ACLU Sues Over Ejection of Audience Members at Bush Speech

Posted by Eric Jaffa
November 21, 2005 @ 6:31 pm
Filed under: Government, Free Speech?

Would you want to hear George W. Bush speak about Social Security?

I wouldn’t, but people who want to should be able to.

Even if they arrive in a car with a bumper sticker that reads, “No more blood for oil.”

ACLU attorney Chris Hansen said the suit is being filed because “the government should not be in the business of silencing Americans who are perceived to be critical of certain policy decisions.”

President Bush came to Denver March 21 to speak about Social Security at the Wings Over the Rockies Air and Space Museum. Alex Young, 26, Leslie Weise, 39, and Karen Bauer, 38, say they were ejected from the event even though they had done nothing disruptive. Young and Weise are suing.

All three had tickets to the public event, which was sponsored by the White House and paid for by taxpayers.

The man who forced them to leave was wearing a radio earpiece and a lapel pin that functioned as a security badge. The three say he was identified to them as working for the Secret Service.

He was investigated for possible charges of impersonating a Secret Service agent, but the U.S. attorney in Denver declined to prosecute, saying the man never identified himself as a federal officer.


The suit is being filed not against the White House, which could claim governmental immunity, but against the individuals involved. They include (Michael Casper, a building manager in the General Services Administration in Denver), Jay Bob Klinkerman — the head of the Colorado Federation of Young Republicans who has admitted to stopping Weise and Bauer at the gate — and five unknown persons involved in the decision to eject the trio. The ACLU hopes to identify them later.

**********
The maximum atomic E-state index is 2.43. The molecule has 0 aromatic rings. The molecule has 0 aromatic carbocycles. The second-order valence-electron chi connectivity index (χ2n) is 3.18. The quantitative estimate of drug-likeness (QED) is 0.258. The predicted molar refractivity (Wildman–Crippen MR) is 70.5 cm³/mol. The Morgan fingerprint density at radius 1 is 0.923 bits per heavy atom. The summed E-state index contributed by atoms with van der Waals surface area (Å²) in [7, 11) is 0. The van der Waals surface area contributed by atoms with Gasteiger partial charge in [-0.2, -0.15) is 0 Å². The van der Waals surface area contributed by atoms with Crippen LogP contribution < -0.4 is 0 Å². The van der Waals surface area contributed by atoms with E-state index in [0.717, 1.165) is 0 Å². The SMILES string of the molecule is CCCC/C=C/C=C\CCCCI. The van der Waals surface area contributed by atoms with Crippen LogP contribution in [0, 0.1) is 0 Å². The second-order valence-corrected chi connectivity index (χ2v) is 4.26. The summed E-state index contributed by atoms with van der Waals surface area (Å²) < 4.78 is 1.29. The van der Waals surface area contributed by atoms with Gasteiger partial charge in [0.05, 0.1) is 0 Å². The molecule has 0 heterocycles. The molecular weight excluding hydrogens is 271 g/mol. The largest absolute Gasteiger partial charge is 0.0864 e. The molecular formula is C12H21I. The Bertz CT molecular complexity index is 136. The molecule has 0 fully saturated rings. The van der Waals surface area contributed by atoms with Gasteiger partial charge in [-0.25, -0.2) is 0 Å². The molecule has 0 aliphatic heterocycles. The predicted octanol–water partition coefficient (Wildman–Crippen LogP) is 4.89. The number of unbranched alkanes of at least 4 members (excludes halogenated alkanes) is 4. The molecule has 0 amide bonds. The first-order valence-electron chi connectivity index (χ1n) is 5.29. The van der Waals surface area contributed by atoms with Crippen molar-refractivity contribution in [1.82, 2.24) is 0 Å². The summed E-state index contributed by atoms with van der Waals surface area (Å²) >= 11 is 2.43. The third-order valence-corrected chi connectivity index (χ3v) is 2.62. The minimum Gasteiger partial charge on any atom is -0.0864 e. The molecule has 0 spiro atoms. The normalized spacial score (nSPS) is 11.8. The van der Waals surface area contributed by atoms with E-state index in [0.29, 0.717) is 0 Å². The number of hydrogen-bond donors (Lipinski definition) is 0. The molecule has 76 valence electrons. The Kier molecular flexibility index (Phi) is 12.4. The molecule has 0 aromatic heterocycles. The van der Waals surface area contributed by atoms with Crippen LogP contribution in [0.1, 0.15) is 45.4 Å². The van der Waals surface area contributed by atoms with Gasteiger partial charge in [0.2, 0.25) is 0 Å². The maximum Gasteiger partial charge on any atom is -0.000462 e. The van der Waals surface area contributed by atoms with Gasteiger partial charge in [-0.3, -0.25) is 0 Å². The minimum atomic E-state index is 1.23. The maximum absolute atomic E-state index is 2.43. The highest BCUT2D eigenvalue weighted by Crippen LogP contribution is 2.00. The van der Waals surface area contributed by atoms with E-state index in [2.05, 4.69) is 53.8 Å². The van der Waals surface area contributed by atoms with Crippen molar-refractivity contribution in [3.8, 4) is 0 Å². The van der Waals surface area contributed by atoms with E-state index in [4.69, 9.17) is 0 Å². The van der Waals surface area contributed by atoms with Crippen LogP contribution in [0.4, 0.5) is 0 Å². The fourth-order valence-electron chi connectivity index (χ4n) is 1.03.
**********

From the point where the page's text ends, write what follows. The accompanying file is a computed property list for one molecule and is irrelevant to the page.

If you’d like to support the ACLU, visit their website.


Reasons Bloggers Should Support the Electronic Frontier Foundation

Posted by Eric Jaffa
November 21, 2005 @ 6:52 am
Filed under: Free Speech, Government, Courts

EFF argues for civil liberties in court, and “EFF Needs Your Support in the Fight for Bloggers’ Rights!


AP Reports on Violence Portrayed on TV

Posted by Eric Jaffa
November 20, 2005 @ 1:13 pm
Filed under: Right Watch, PTC, FCC, Free Speech?, TV

David Bauder of the Associated Press writes:

The body count in prime-time television these days rivals that of a war zone. The popularity of CBS’ “CSI: Crime Scene Investigation,” its spinoffs, imitators and other crime or supernatural shows has made network TV home to an astonishing amount of blood ‘n’ guts, which has attracted little notice due to a preoccupation with sex.

During the last week of September, there were 63 dead bodies visible during prime time on the six broadcast networks. That’s up sharply from the 27 bodies counted during the same week in 2004.

This year, channel surfers in that one week could spot:

— The lead character in Fox’s “Bones” discovering a badly decomposed body hanging in a tree, crows picking on the remains. The maggot-covered head falls off and lands in Bones’ hands.

— A man preparing dinner on the WB’s “Supernatural” when his sink suddenly fills with water. He reaches in and something grabs him, pulls his head in the water and drowns him.

The Parents Television Council, headed by Brent Bozell, supplied those statistics:

The prime-time body count was compiled, after a request from The Associated Press, by the Parents Television Council, a watchdog group that keeps tapes of network programming.

Yet the PTC, which frequently files complaints with the Federal Communications Commission about network fare, admits that its focus has primarily been on sex, not gore. One reason is that there’s no government agency concerned with these issues, said Melissa Caldwell, the PTC’s research director.

The council prefers to steer advertisers away from programming it disapproves of, but hasn’t started any campaign against a broadcaster for violent content this season. The closest it came was a protest this month about an episode of CBS’ “NCIS” where a stripper had her throat cut, primarily because it was shown before 9 p.m.

Americans “seem to have more of a taste for violence, unfortunately, so it’s a little bit more difficult to get people worked up over it,” Caldwell said.

My advice to Melissa Caldwell: Try to get people worked up over free speech, over protecting their right to decide what to watch and what not to watch, without government interference.


News from Rhode Island: Complaints and More Complaints, Appeals and More Appeals

Posted by Amanda Toering